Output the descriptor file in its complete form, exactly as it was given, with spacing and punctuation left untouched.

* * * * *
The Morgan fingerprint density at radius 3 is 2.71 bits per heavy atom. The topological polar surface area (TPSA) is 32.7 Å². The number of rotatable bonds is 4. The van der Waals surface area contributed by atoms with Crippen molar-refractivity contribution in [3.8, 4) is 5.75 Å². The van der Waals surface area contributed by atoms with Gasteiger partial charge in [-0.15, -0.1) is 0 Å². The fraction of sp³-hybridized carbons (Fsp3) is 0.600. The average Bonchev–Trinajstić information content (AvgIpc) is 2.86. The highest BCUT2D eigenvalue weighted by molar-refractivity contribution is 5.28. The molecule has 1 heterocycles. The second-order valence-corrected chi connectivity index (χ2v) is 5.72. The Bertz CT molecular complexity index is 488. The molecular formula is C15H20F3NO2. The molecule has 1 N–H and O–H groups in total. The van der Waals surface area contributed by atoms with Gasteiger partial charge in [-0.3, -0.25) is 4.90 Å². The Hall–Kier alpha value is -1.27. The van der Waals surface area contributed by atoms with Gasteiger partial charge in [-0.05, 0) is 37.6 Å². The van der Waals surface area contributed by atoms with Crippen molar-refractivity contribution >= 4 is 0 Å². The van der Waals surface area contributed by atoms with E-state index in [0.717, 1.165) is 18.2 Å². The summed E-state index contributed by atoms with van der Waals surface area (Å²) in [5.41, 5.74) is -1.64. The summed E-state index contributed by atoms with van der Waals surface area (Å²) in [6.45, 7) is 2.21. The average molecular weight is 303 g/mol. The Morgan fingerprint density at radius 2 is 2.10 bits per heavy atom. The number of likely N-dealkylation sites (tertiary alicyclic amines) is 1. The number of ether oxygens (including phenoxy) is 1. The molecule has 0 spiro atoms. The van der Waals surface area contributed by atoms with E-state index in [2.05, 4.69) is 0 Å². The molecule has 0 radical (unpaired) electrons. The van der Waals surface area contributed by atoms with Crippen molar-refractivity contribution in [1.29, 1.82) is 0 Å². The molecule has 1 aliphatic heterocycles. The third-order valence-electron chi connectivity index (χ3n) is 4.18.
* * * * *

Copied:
The Morgan fingerprint density at radius 3 is 2.71 bits per heavy atom. The topological polar surface area (TPSA) is 32.7 Å². The number of rotatable bonds is 4. The van der Waals surface area contributed by atoms with Crippen molar-refractivity contribution in [3.8, 4) is 5.75 Å². The van der Waals surface area contributed by atoms with Gasteiger partial charge in [-0.15, -0.1) is 0 Å². The fraction of sp³-hybridized carbons (Fsp3) is 0.600. The average Bonchev–Trinajstić information content (AvgIpc) is 2.86. The highest BCUT2D eigenvalue weighted by molar-refractivity contribution is 5.28. The molecule has 1 heterocycles. The second-order valence-corrected chi connectivity index (χ2v) is 5.72. The Bertz CT molecular complexity index is 488. The molecular formula is C15H20F3NO2. The molecule has 1 N–H and O–H groups in total. The van der Waals surface area contributed by atoms with Gasteiger partial charge in [-0.3, -0.25) is 4.90 Å². The Hall–Kier alpha value is -1.27. The van der Waals surface area contributed by atoms with Gasteiger partial charge in [-0.05, 0) is 37.6 Å². The van der Waals surface area contributed by atoms with Crippen molar-refractivity contribution >= 4 is 0 Å². The van der Waals surface area contributed by atoms with E-state index in [0.717, 1.165) is 18.2 Å². The summed E-state index contributed by atoms with van der Waals surface area (Å²) in [5.41, 5.74) is -1.64. The summed E-state index contributed by atoms with van der Waals surface area (Å²) in [6.45, 7) is 2.21. The average molecular weight is 303 g/mol. The Morgan fingerprint density at radius 2 is 2.10 bits per heavy atom. The number of likely N-dealkylation sites (tertiary alicyclic amines) is 1. The number of ether oxygens (including phenoxy) is 1. The molecule has 0 spiro atoms. The van der Waals surface area contributed by atoms with E-state index in [2.05, 4.69) is 0 Å². The molecule has 0 radical (unpaired) electrons. The van der Waals surface area contributed by atoms with Crippen molar-refractivity contribution in [1.29, 1.82) is 0 Å². The molecule has 1 aliphatic heterocycles. The third-order valence-electron chi connectivity index (χ3n) is 4.18.